The myth of the hijabi woman’s agency

By Saima Baig


Let’s clear one thing out from the beginning. This blog is not about banning women from wearing the veil. Freedom of religion necessitates that people are able to practice their religion the way they are required to. People are free to make religious decisions, even if those decisions are stupid, so long as they are personal and not harmful to others.

This blog is also not about the false equivalence between veiled women and the so-called “scantily-clad” women. There is no equivalence. Yes, women should dress whichever way they want but while — for the most part — choosing to wear fewer clothes is actually a personal decision, choosing to wear the veil is another matter.

When veiled Muslim women are criticised for espousing ridiculous views about patriarchy, i.e. that there is none and that they are free and it is their choice to wear the veil, we are told that we are undermining their agency with our criticism; that they are independent, free women who have the right to wear the veil. 

That is what brings me to agency, which is the capacity or ability to make a decision and enacting that decision on society. I understand that as being able to exert power on your little corner of the world.

Muslim women do not wear a veil because it is an expression of freedom or a fashion choice. They wear it because they are required to do so as per their religion. If they do not, it is a sin and anything bad that may happen to them is their fault, because they are fair game.

From the outset, we can see that much of the agency has been depleted. If they want to be good Muslim women and go to heaven (although this is also disputable as, apparently, the majority of those in hell will be women, according to Sahih Bukhari 7:62:124 and Sahih Muslim 36:6596), they should cover themselves up appropriately. In this instance religion undermines the agency.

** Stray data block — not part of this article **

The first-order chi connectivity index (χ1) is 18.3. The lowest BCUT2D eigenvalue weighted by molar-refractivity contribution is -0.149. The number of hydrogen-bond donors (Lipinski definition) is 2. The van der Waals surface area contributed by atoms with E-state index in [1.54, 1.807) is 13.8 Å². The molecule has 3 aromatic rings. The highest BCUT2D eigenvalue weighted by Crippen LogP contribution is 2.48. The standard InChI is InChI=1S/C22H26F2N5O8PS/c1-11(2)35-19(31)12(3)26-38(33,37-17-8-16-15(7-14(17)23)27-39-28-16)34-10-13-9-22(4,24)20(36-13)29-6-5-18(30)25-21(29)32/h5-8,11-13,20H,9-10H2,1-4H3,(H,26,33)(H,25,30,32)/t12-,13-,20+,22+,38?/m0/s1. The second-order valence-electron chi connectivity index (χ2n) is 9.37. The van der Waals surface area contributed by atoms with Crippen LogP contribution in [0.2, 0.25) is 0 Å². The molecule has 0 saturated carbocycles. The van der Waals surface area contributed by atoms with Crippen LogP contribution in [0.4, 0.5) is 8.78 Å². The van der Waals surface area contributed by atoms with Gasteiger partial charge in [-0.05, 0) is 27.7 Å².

A poster comparing women without hijab to unwrapped lollipops


Now why do I think the veil is the cornerstone of patriarchy? Because it is. Women of respectable families were required to cover themselves long before the advent of Islam, which continued this custom. Believing women are required to cover themselves, so as to not bring dishonour on their fathers, brothers and husbands.

Only permitted men are allowed to look at their hair and various other body parts. Therefore, the honour of fathers, brothers and husbands dictates how a woman may dress when she is with other men.

When only certain men are allowed to look at “their women”, said women are property and must be protected as such — by being wrapped up. This is why, in certain memes, uncovered women are compared to unwrapped sweets surrounded by a swarm of flies or ants (i.e. men). 

If you dig deep into the bedrock of this, it is clear that this agency is very limited. That is how patriarchy and religion have modernised themselves: by inventing the myth of the agency of women, especially veiled women. It has convinced them that they are making a choice and have the freedom to exert that choice.

To me, their freedom is just like that of mice in a maze — they are free to go anywhere, so long as they remain inside the maze. That is the whole extent of agency veiled woman have. 


Pic Credit: Gerry Lauzon / Flickr


Saima is a is an environmental management, environmental economics and climate change consultant based in the UK. When she is not working on adaptation and mitigation strategies, she writes about religion, feminism, politics and secularism. She is a staunch advocate of science education, in particular astrophysics. Follow her on Twitter.


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